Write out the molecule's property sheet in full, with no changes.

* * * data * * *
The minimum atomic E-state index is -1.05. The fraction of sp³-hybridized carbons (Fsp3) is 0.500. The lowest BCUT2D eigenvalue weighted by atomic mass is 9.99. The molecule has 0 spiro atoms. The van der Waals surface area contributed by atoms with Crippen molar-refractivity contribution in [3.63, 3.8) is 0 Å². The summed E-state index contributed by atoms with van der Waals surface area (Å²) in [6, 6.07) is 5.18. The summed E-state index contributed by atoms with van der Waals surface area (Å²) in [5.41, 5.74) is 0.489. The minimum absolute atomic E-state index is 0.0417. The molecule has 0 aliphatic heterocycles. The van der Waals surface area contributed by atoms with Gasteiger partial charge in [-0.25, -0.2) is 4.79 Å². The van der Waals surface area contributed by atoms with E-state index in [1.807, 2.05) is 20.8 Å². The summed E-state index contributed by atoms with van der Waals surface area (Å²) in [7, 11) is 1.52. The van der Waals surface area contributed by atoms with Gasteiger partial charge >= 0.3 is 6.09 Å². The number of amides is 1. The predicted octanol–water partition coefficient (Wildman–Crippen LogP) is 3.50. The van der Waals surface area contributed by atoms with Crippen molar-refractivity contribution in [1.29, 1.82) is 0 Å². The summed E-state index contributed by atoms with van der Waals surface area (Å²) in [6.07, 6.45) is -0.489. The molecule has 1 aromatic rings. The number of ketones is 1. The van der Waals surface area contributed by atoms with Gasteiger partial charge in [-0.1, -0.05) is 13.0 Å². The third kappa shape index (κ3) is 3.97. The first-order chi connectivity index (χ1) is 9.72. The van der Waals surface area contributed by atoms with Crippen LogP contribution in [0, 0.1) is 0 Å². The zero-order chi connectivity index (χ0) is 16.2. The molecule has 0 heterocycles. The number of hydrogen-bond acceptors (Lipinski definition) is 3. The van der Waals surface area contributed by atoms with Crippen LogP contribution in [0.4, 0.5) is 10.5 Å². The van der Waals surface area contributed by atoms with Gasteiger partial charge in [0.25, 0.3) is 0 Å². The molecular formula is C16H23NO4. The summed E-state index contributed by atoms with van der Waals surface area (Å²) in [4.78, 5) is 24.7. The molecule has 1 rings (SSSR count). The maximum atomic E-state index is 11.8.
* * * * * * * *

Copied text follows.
The minimum atomic E-state index is -1.05. The fraction of sp³-hybridized carbons (Fsp3) is 0.500. The lowest BCUT2D eigenvalue weighted by atomic mass is 9.99. The molecule has 0 spiro atoms. The van der Waals surface area contributed by atoms with Crippen molar-refractivity contribution in [3.63, 3.8) is 0 Å². The summed E-state index contributed by atoms with van der Waals surface area (Å²) in [6, 6.07) is 5.18. The summed E-state index contributed by atoms with van der Waals surface area (Å²) in [5.41, 5.74) is 0.489. The minimum absolute atomic E-state index is 0.0417. The molecule has 0 aliphatic heterocycles. The van der Waals surface area contributed by atoms with Gasteiger partial charge in [-0.25, -0.2) is 4.79 Å². The van der Waals surface area contributed by atoms with E-state index in [1.807, 2.05) is 20.8 Å². The summed E-state index contributed by atoms with van der Waals surface area (Å²) in [7, 11) is 1.52. The van der Waals surface area contributed by atoms with Gasteiger partial charge >= 0.3 is 6.09 Å². The number of amides is 1. The predicted octanol–water partition coefficient (Wildman–Crippen LogP) is 3.50. The van der Waals surface area contributed by atoms with Crippen molar-refractivity contribution in [1.29, 1.82) is 0 Å². The summed E-state index contributed by atoms with van der Waals surface area (Å²) in [6.07, 6.45) is -0.489. The molecule has 1 aromatic rings. The number of ketones is 1. The van der Waals surface area contributed by atoms with Gasteiger partial charge in [-0.1, -0.05) is 13.0 Å². The third kappa shape index (κ3) is 3.97. The first-order chi connectivity index (χ1) is 9.72. The van der Waals surface area contributed by atoms with Crippen LogP contribution in [0, 0.1) is 0 Å². The zero-order chi connectivity index (χ0) is 16.2. The molecule has 0 heterocycles. The number of hydrogen-bond acceptors (Lipinski definition) is 3. The van der Waals surface area contributed by atoms with Crippen LogP contribution in [0.4, 0.5) is 10.5 Å². The van der Waals surface area contributed by atoms with Gasteiger partial charge in [0.25, 0.3) is 0 Å². The molecular formula is C16H23NO4. The summed E-state index contributed by atoms with van der Waals surface area (Å²) in [4.78, 5) is 24.7. The molecule has 1 rings (SSSR count). The maximum atomic E-state index is 11.8.